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Aqueous geochemistry and oxygen isotope compositions of acid mine drainage from the Río Tinto, SW Spain, highlight inconsistencies in current models

Hubbard, C.G., Black, S. and Coleman, M. L. (2009) Aqueous geochemistry and oxygen isotope compositions of acid mine drainage from the Río Tinto, SW Spain, highlight inconsistencies in current models. Chemical Geology, 265 (3-4). pp. 321-334. ISSN 0009-2541

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To link to this article DOI: 10.1016/j.chemgeo.2009.04.009

Abstract/Summary

The Rio Tinto river in SW Spain is a classic example of acid mine drainage and the focus of an increasing amount of research including environmental geochemistry, extremophile microbiology and Mars-analogue studies. Its 5000-year mining legacy has resulted in a wide range of point inputs including spoil heaps and tunnels draining underground workings. The variety of inputs and importance of the river as a research site make it an ideal location for investigating sulphide oxidation mechanisms at the field scale. Mass balance calculations showed that pyrite oxidation accounts for over 93% of the dissolved sulphate derived from sulphide oxidation in the Rio Tinto point inputs. Oxygen isotopes in water and sulphate were analysed from a variety of drainage sources and displayed delta O-18((SO4-H2O)) values from 3.9 to 13.6 parts per thousand, indicating that different oxidation pathways occurred at different sites within the catchment. The most commonly used approach to interpreting field oxygen isotope data applies water and oxygen fractionation factors derived from laboratory experiments. We demonstrate that this approach cannot explain high delta O-18((SO4-H2O)) values in a manner that is consistent with recent models of pyrite and sulphoxyanion oxidation. In the Rio Tinto, high delta O-18((SO4-H2O)) values (11.2-13.6 parts per thousand) occur in concentrated (Fe = 172-829 mM), low pH (0.88-1.4), ferrous iron (68-91% of total Fe) waters and are most simply explained by a mechanism involving a dissolved sulphite intermediate, sulphite-water oxygen equilibrium exchange and finally sulphite oxidation to sulphate with O-2. In contrast, drainage from large waste blocks of acid volcanic tuff with pyritiferous veins also had low pH (1.7). but had a low delta O-18((SO4-H2O)) value of 4.0 parts per thousand and high concentrations of ferric iron (Fe(III) = 185 mM, total Fe = 186 mM), suggesting a pathway where ferric iron is the primary oxidant, water is the primary source of oxygen in the sulphate and where sulphate is released directly from the pyrite surface. However, problems remain with the sulphite-water oxygen exchange model and recommendations are therefore made for future experiments to refine our understanding of oxygen isotopes in pyrite oxidation. (C) 2009 Elsevier B.V. All rights reserved.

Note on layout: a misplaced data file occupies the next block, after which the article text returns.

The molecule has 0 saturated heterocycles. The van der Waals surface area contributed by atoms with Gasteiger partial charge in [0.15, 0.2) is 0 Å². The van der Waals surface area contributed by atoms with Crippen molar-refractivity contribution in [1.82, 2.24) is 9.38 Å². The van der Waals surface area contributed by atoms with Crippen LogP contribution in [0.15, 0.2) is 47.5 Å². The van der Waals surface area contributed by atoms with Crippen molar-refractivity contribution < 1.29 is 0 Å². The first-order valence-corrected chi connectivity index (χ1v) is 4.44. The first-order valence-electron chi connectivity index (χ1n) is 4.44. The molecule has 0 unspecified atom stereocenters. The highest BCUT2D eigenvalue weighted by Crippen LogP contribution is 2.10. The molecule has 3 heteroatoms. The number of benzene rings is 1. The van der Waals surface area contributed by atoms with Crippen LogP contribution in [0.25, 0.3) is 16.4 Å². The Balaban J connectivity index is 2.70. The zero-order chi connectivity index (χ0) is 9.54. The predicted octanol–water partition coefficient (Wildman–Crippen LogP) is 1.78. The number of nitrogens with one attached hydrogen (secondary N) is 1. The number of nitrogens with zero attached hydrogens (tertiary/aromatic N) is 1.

Item Type:Article
Divisions:Faculty of Science > School of Archaeology, Geography and Environmental Science > Department of Archaeology
Faculty of Science > School of Archaeology, Geography and Environmental Science > Scientific Archaeology
ID Code:3652
Uncontrolled Keywords:Oxygen isotopes; Acid mine drainage; Pyrite oxidation; Rio Tinto
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